If you type “Leptospirosis” into any search engine, and read through the risk factors for contracting this nasty bacterial infection, you can see why I might be more aware of the disease than most. Participants in open water swimming (tick), rowers (tick) and veterinary surgeons (tick again) are all near the top of the list of those at risk.
Leptospirosis is not just common in these circles – cows and dogs can also be affected. In cattle, the disease causes reduced fertility and, in pregnant animals, abortion. When a dog succumbs, however, the consequences are life threatening. The strain of Lepto that we most commonly see in dogs causes sudden onset liver and kidney failure. An unvaccinated dog which plays near a river or drinks dirty water from ditches, or one that spends time catching rats is particularly at risk. While there is no vaccine to protect against leptospirosis in humans, both cattle and dogs can be vaccinated routinely, which makes it all the more frustrating when we see a case.
With two vets in the house, mealtime conversations often revolve around interesting cases, difficult diagnoses or challenging clients. As I dished out the risotto, Anne told me about a young spaniel she was treating. Her boss had described the jaundiced spaniel as “more yellow than Bananaman’s wallet”. Its liver and kidney parameters were off the scale and it was desperately poorly. The dog’s vaccines had lapsed, and it lived on a farm near the river. The finger of suspicion pointed towards infection with Leptospira.
Sadly, two days later, despite intensive treatment, the spaniel died. The owner’s funds did not stretch as far as post-mortem and lab tests. It can be expensive to get a definitive diagnosis, and it was more important to get all his other dogs up to date with their vaccines.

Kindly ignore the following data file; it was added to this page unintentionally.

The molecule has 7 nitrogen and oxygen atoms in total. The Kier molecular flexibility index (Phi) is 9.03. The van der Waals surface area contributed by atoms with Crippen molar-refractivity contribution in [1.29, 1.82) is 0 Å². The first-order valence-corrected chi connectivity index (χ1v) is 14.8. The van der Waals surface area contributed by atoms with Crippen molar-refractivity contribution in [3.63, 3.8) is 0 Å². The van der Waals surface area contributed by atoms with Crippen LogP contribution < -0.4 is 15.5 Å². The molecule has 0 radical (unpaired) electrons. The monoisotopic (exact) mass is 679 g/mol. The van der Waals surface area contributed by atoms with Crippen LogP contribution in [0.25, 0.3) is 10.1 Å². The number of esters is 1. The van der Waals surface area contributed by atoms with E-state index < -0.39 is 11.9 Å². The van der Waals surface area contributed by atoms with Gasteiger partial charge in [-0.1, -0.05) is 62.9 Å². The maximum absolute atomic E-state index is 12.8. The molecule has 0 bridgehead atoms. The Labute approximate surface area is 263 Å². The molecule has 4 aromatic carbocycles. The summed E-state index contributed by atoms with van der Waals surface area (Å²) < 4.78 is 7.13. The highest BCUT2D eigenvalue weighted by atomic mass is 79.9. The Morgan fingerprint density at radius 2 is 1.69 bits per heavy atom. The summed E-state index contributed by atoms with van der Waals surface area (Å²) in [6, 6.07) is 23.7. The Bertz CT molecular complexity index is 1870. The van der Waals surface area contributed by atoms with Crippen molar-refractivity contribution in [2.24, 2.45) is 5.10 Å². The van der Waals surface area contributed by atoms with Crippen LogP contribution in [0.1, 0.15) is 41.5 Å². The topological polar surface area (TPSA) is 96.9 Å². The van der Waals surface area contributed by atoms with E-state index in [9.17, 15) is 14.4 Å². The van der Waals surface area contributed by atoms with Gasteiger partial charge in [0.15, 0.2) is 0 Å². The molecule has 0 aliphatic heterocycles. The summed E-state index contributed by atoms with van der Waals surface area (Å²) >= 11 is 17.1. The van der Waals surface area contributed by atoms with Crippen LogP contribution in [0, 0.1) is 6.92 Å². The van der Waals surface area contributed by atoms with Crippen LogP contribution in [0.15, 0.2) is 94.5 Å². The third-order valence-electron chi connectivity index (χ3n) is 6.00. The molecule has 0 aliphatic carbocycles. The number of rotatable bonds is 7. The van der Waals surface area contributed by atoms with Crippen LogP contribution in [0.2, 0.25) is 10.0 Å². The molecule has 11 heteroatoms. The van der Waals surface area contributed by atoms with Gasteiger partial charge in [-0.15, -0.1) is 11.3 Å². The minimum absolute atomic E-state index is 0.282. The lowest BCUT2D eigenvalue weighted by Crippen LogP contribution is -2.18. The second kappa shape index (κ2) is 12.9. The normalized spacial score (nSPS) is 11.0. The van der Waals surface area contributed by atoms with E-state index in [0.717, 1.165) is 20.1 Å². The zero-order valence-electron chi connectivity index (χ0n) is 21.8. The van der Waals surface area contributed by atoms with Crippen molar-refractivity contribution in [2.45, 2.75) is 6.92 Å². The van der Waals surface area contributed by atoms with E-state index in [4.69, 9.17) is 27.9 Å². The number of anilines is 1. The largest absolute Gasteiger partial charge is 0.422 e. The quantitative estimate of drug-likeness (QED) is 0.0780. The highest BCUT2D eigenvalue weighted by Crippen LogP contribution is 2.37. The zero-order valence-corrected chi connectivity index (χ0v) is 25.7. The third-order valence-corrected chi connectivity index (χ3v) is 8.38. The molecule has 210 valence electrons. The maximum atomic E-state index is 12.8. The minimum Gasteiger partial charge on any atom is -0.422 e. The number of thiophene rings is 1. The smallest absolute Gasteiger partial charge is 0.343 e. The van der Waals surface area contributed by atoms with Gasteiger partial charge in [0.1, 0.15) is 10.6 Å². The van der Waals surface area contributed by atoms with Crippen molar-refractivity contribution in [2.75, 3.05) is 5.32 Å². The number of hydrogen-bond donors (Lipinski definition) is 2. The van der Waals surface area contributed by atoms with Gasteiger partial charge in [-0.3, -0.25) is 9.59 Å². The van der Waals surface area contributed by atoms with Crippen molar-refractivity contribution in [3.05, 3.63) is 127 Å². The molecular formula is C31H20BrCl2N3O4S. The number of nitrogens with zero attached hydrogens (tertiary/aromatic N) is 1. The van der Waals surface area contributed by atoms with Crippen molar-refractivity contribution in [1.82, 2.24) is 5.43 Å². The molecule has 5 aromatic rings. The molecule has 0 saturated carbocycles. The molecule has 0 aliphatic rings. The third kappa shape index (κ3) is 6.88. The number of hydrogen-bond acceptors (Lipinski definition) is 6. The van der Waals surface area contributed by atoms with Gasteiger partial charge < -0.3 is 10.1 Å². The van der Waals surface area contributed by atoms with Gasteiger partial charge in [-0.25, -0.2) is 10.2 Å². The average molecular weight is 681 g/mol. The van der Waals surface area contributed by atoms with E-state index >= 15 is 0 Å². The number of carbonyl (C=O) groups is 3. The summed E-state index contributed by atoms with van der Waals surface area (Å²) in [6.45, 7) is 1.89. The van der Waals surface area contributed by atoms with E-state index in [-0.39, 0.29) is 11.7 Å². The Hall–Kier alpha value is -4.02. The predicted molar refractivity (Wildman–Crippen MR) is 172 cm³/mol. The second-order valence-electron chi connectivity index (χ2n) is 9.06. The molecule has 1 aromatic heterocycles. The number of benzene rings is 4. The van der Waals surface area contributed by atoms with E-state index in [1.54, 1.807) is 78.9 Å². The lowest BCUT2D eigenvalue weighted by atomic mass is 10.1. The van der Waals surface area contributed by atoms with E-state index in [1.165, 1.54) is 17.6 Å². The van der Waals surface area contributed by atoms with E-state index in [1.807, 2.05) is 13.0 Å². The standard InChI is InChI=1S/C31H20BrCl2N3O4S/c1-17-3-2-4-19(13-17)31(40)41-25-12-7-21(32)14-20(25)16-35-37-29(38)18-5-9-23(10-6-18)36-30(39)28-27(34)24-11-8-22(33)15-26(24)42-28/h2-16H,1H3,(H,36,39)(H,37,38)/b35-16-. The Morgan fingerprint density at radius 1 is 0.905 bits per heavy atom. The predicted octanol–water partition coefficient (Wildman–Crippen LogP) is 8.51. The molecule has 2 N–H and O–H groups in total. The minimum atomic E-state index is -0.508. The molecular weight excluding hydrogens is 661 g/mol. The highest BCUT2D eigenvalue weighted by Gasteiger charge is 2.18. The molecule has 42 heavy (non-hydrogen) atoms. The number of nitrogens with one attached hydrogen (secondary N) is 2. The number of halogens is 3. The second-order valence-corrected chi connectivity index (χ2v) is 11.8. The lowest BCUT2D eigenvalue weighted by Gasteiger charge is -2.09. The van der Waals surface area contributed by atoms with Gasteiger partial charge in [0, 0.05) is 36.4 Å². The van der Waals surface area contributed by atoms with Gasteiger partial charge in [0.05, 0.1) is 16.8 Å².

So, when I heard that Benson, a four-year-old labrador, had been rushed to the practice, collapsed and yellow, my suspicions were raised. He had been treated at another practice, but his owner (whose daughter was at school with my son) had decided that I was the person to treat the dog. Unfortunately, I was already out on my rounds, blood-testing bulls, when they arrived, so Benson saw a colleague. Benson was showing signs of multiple organ failure, with dramatic jaundice. The whites of his eyes, his gums and his skin were all also “as yellow as Bananaman’s wallet”. Despite aggressive treatment, Benson deteriorated rapidly, and he did not make it home.
I called his owner to explain the situation, and discuss the possibility of Lepto. I enquired about his vaccination status and asked whether he ever walked near a river or a lake.
“Oh, yes. He’s always in the river,” she confirmed, “We walk him there every day. He’s always drinking dirty water from the river. I wish he wouldn’t, but it’s not easy to stop him. He’s a typical labrador. Well, he was a typical labrador.” She broke down in tears.
Benson lived within a few miles of the spaniel Anne had been treating, and it seemed plausible that both young, water-loving dogs had succumbed to the same, fatal disease. I talked through the intricacies of diagnosis and the need for post-mortem samples. Clearly further testing would not help Benson, or his family (the other pet they owned was a cat, mercifully not at risk), but they agreed to do some post-mortem tests to help confirm the reason for Benson’s death. The samples went off to the lab the same day. Veterinary surgeons in two practices, and owners in two households are all waiting for results with baited breath…